" Nummer Twaalf 2009 "


Guido van der Werve was born April 7th, 1977 in Papendrecht, the Netherlands.

As a child, he learned classical piano. After studying at the Conservatory of Rotterdam, where he studied industrial design, classical archeology and Russian, he enrolled at the Gerrit Rietveld Academy in the section "visual arts".

He wasin residence at the Rijksakademie Beeldende van Kunsten in 2006/2007, and with the International Studio & Curatorial Program (New York) in 2008. Nominated for the Dutch Prix de Rome in 2005,in 2008 he obtained a grant from the Foundation for Contemporary Arts in New York.

Guido van der Werve started off as a performing artist.However not wishing to do live performances he recorded them. In making these recordings he became interested in shooting film scenes and the cinema.

the performances form the core of his series of numbered movies, but Guido van der Werve kept adding recurring elements: music, text and background scenes. He worked from long descriptive plans and refused to seek professional actors. He has been writing his own soundtracks since 2007.Of musical training, he strives to give to his visual art creations the immediacy of music.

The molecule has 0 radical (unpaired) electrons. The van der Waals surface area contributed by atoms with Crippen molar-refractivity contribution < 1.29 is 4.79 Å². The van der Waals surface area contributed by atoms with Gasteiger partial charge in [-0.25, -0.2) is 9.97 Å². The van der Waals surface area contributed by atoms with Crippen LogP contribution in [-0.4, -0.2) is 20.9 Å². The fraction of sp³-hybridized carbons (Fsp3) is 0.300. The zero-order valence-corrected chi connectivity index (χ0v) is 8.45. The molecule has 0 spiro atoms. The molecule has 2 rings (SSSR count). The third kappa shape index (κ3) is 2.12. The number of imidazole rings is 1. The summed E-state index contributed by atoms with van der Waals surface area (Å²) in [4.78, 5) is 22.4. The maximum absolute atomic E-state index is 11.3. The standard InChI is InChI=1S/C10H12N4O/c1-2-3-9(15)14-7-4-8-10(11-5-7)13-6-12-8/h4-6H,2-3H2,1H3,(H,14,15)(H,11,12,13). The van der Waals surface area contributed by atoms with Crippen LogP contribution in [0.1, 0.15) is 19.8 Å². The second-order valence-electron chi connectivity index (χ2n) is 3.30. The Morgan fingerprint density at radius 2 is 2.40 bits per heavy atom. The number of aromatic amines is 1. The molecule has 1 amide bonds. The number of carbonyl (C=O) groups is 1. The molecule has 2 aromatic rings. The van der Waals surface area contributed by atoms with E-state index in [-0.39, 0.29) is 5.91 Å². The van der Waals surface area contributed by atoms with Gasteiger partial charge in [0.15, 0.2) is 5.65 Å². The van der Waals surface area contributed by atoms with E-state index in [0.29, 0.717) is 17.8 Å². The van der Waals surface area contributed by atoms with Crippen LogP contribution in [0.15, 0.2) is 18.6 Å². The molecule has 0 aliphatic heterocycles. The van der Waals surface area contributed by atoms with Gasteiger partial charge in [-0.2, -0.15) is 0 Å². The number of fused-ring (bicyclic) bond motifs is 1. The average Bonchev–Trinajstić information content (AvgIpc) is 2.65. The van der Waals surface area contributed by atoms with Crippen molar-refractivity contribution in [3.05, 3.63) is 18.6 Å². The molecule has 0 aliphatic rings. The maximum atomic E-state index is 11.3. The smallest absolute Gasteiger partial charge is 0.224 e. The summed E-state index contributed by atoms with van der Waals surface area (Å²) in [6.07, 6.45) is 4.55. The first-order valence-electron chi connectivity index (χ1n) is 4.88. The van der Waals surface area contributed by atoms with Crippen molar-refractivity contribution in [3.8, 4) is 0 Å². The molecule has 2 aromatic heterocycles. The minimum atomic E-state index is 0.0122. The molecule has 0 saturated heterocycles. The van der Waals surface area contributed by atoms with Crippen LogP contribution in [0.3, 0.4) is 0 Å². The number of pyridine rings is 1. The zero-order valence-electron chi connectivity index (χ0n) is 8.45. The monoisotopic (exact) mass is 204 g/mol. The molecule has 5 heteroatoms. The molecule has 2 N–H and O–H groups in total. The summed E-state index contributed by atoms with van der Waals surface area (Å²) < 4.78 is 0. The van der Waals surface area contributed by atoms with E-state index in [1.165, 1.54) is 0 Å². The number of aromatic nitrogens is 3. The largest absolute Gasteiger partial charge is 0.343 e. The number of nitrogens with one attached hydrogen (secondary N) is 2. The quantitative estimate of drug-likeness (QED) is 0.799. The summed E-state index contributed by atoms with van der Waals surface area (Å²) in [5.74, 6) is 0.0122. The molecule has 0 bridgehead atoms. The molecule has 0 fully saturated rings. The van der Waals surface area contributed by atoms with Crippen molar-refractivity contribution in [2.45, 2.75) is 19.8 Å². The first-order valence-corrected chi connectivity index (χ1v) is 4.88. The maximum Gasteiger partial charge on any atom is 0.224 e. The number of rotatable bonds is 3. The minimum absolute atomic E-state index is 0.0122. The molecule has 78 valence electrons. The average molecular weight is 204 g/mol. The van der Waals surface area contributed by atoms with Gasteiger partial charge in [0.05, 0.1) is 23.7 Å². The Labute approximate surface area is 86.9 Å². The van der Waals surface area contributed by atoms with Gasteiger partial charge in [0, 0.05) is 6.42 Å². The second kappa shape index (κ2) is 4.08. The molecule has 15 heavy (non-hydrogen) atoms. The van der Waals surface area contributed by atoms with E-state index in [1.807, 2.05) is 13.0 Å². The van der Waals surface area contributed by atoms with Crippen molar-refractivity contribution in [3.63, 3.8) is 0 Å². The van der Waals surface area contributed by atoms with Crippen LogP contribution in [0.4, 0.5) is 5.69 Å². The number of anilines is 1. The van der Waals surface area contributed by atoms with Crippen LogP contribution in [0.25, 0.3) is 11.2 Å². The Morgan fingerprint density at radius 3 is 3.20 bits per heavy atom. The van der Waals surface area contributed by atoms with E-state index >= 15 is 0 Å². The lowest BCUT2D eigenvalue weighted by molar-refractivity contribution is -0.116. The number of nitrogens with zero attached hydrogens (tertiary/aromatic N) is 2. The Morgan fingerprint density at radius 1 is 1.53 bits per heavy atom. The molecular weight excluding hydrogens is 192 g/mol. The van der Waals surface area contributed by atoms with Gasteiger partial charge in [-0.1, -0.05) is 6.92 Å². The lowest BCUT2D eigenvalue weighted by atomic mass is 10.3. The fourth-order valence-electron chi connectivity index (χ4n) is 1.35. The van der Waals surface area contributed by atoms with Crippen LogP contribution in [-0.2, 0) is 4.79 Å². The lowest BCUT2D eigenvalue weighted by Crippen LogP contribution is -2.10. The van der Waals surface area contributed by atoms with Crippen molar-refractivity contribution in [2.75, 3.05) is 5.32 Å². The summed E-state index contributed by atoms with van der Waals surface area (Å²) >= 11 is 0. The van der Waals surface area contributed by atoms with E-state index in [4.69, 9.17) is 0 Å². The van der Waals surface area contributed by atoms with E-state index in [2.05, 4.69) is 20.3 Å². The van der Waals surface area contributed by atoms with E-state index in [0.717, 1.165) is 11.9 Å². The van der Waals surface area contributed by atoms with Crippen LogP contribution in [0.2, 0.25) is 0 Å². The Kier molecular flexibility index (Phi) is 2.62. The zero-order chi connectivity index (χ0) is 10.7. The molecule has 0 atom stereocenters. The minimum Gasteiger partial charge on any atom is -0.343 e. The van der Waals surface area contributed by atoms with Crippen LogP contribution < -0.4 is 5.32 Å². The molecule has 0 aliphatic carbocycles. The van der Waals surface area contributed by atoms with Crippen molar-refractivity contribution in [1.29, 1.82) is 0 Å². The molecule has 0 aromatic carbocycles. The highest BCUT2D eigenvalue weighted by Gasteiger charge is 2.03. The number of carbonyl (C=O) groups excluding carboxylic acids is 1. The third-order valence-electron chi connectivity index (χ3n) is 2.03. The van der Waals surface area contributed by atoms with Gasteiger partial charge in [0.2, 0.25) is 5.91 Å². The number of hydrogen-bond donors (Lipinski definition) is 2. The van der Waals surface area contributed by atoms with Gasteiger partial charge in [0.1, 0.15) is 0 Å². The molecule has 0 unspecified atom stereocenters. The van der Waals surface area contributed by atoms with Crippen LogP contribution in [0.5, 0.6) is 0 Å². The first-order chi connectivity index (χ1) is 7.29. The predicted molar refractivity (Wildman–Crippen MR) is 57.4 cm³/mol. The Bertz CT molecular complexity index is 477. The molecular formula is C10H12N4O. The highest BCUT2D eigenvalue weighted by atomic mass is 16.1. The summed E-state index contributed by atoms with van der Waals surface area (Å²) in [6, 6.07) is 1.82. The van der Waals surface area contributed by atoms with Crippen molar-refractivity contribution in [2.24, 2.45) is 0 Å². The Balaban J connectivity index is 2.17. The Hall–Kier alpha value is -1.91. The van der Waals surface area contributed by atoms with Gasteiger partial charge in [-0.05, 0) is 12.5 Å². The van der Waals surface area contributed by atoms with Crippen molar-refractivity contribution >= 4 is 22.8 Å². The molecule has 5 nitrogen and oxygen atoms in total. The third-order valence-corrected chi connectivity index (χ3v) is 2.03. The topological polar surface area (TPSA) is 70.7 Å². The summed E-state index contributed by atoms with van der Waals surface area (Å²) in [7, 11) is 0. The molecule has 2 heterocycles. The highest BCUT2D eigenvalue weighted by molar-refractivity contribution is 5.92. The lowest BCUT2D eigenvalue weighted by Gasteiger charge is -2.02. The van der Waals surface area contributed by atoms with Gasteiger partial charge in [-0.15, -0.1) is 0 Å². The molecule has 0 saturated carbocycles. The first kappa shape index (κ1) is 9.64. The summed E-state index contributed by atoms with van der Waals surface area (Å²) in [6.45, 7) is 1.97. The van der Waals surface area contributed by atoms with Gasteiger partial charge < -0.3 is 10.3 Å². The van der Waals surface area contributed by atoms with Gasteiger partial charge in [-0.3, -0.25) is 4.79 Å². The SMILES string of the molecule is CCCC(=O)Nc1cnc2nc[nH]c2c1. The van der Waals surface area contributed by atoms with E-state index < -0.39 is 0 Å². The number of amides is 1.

The works of Guido van der Werve have been widely exhibited in exhibitions as much monographic as collective, including the Tate Modern in London, De Appel Foundation in Amsterdam, Stedelijk Museum Bureau Amsterdam, the Museum De Hallen in Haarlem, the MoMa in New York, at the Centro Andaluz de Arte Contemporáneo in Seville, at the Galeria Vermelho in São Paulo, the National Centre of Contemporary Art in Moscow, the Museum Ludwig in Cologne, at the biennial Manifesta 7, the Turin Triennale 2008, at the Hayward Gallery in London, the Royal Academy in London, the Kunsthalle Basel and the Hirshhorn Museum in Washington.

Twaalf Nummer , 2009

Variations on a theme

king's gambit accepted

the number of stars in the sky

and why it is impossible to tune a piano.

Twaalf Nummer is a 45 minute cinematographic installation, a structured triptych based around a game of chess. Each panel of the triptych is a variation on the theme of the ephemeral as opposed to perpetual. For me the ever fleeting side of perpetual is melancholy.